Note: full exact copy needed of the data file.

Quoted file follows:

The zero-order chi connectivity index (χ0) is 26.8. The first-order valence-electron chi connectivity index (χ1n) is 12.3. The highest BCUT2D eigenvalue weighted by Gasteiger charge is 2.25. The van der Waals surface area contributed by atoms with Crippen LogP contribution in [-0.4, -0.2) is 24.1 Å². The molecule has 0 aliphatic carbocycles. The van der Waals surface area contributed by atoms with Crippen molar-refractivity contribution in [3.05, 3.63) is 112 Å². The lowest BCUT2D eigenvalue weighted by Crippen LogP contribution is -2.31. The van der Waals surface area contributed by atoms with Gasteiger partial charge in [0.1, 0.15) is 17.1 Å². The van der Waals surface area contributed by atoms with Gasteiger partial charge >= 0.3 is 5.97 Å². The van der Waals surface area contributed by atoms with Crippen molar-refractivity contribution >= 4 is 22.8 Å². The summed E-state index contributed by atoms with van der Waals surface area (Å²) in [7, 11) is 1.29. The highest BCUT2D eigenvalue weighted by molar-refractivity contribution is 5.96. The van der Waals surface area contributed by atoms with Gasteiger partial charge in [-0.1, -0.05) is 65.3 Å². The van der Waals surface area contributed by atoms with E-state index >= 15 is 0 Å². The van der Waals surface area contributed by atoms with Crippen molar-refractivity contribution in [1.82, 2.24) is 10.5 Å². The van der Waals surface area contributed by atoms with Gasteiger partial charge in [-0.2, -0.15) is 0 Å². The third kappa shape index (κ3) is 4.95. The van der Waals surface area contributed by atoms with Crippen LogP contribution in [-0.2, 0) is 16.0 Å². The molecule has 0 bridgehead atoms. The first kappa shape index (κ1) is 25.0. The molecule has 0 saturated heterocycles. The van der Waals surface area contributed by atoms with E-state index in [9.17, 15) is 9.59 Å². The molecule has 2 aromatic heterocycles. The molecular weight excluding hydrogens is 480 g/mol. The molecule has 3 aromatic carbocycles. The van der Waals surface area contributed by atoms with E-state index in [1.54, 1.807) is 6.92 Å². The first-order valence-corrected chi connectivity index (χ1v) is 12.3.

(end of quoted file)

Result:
The zero-order chi connectivity index (χ0) is 26.8. The first-order valence-electron chi connectivity index (χ1n) is 12.3. The highest BCUT2D eigenvalue weighted by Gasteiger charge is 2.25. The van der Waals surface area contributed by atoms with Crippen LogP contribution in [-0.4, -0.2) is 24.1 Å². The molecule has 0 aliphatic carbocycles. The van der Waals surface area contributed by atoms with Crippen molar-refractivity contribution in [3.05, 3.63) is 112 Å². The lowest BCUT2D eigenvalue weighted by Crippen LogP contribution is -2.31. The van der Waals surface area contributed by atoms with Gasteiger partial charge in [0.1, 0.15) is 17.1 Å². The van der Waals surface area contributed by atoms with Gasteiger partial charge >= 0.3 is 5.97 Å². The van der Waals surface area contributed by atoms with Crippen molar-refractivity contribution >= 4 is 22.8 Å². The summed E-state index contributed by atoms with van der Waals surface area (Å²) in [7, 11) is 1.29. The highest BCUT2D eigenvalue weighted by molar-refractivity contribution is 5.96. The van der Waals surface area contributed by atoms with Gasteiger partial charge in [-0.1, -0.05) is 65.3 Å². The van der Waals surface area contributed by atoms with E-state index >= 15 is 0 Å². The van der Waals surface area contributed by atoms with Crippen molar-refractivity contribution in [1.82, 2.24) is 10.5 Å². The van der Waals surface area contributed by atoms with Gasteiger partial charge in [-0.2, -0.15) is 0 Å². The third kappa shape index (κ3) is 4.95. The van der Waals surface area contributed by atoms with Crippen LogP contribution in [-0.2, 0) is 16.0 Å². The molecule has 0 bridgehead atoms. The first kappa shape index (κ1) is 25.0. The molecule has 0 saturated heterocycles. The van der Waals surface area contributed by atoms with E-state index in [9.17, 15) is 9.59 Å². The molecule has 2 aromatic heterocycles. The molecular weight excluding hydrogens is 480 g/mol. The molecule has 3 aromatic carbocycles. The van der Waals surface area contributed by atoms with E-state index in [1.54, 1.807) is 6.92 Å². The first-order valence-corrected chi connectivity index (χ1v) is 12.3.